The growth of Arizona Western College reflects the growth of surrounding Yuma, Ariz. Although the campus’s main entrance faces north, a highway addition and city development being constructed at the south end of campus brought more traffic from that direction. When it came time to add buildings to the college, planners saw an opportunity to establish a new campus gateway. To keep the college current, administrators decided to pursue new state-of-the-art buildings for the student center, or C3, and science-lab complex, or Sci-Ag, on the south end. The project was funded through a bond that passed in 2004.
Fortunately, there was ample room at the south end of campus to accommodate the two new buildings that won first-place recognition in the Wall Panels category of metalmag’s third-annual Architectural Awards program.
In January 2005, the college asked for design proposals through a public submittal process. The Phoenix office of Gould Evans Associates was one of five architecture teams selected to be interviewed. The firm, which is national in scope and has 35 designers in the Phoenix office, was given the opportunity to present its design approach and campus analysis.
The firm’s design was based on the four elements of Earth; water; wind; and fire, relating to light in this design, and how those elements would affect the building façade. Light and wind drove the design of the exterior skin of the buildings because the designers believed that these would have the greatest visual effect on objects in a desert context. Gould Evans conducted several studies on the building skin to determine how it could be shaped to change with the sun’s movement across the sky. Models were built and videotaped with a light moving over them to simulate the sun at different points during the day.
The design team decided evenly spaced vertical fins with folded panels could create a range of shadow patterns that would change with the sun’s angle. Differing peak placement and variable valley depths provide a wide range of light effects.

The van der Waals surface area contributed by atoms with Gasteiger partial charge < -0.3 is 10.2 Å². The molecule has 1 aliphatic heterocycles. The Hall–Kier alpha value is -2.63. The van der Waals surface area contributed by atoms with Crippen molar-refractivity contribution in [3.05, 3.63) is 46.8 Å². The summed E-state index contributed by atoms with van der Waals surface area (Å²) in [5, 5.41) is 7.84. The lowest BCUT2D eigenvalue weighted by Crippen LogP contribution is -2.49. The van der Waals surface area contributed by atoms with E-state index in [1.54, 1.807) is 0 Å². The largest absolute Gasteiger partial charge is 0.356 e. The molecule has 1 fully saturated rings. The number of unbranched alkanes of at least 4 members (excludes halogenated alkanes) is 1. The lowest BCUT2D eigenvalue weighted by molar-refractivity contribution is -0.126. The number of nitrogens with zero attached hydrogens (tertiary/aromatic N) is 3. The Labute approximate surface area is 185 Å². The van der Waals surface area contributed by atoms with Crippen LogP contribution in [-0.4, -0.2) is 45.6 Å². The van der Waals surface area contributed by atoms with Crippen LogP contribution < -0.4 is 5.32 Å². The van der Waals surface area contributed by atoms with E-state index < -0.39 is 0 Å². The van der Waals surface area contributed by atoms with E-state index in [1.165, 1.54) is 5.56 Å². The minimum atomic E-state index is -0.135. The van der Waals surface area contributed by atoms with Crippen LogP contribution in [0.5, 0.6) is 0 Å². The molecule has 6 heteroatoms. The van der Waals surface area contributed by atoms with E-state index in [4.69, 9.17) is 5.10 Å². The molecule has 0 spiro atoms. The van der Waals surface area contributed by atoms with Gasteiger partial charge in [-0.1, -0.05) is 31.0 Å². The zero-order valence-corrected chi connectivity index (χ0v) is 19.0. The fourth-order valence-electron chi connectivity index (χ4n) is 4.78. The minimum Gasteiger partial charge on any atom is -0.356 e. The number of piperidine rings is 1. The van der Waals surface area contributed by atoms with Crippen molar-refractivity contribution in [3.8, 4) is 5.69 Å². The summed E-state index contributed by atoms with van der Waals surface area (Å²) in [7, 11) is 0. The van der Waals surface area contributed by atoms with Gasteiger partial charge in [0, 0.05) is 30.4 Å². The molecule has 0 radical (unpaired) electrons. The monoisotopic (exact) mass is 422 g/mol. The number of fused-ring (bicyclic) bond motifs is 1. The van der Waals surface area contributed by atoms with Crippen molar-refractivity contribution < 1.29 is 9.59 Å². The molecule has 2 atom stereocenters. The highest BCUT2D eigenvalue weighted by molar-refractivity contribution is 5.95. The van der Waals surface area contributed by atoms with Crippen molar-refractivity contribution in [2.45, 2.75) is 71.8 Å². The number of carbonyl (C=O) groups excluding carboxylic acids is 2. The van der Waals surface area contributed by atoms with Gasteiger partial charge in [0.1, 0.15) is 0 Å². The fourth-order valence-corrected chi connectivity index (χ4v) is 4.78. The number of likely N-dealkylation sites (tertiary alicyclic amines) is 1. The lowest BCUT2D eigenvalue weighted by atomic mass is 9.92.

This principle was used to give each building its own look. C3 features horizontal waves with each valley differing from its neighbor by one increment horizontally but giving freedom for any vertical adjacency. The metal panels have five different valley depths ranging from 1 to 5 inches (25 to 127 mm) with increments of 1 inch (25 mm). Each was given a number value of one to five. Adjacencies were constrained, so a two only could be next to a one, three or another two. The single-direction waves are meant to replicate the effect of continuous wind forming linear patterns on sand dunes. The designers believed this pattern would work best on C3 because of the structure’s horizontal directionality.
Similar logic, tempered with a vertical constraint, was applied to Sci-Ag, as well. Valley depths in vertical and horizontal direction do not differ from one another by more than one increment. The pattern simulates strong wind gusts over a large area. The college’s selection committee was impressed by the designs and selected Gould Evans as the architectural firm for the project.
A design of this complexity for both structures would require a special material to give the desired effect. Initially, precast-concrete panels were considered to match other buildings on campus, but the material wouldn’t allow the necessary pattern range. Copper was the next option. It brought forth the natural colors of the desert and could be folded into the required peaks and valleys. When the final design was bid, however, the price of copper had jumped and the college asked the firm to consider a more price-conscious material. Aluminum was studied as a suitable material. It worked well because of its formability and the way it reflects the sky and surrounding landscape.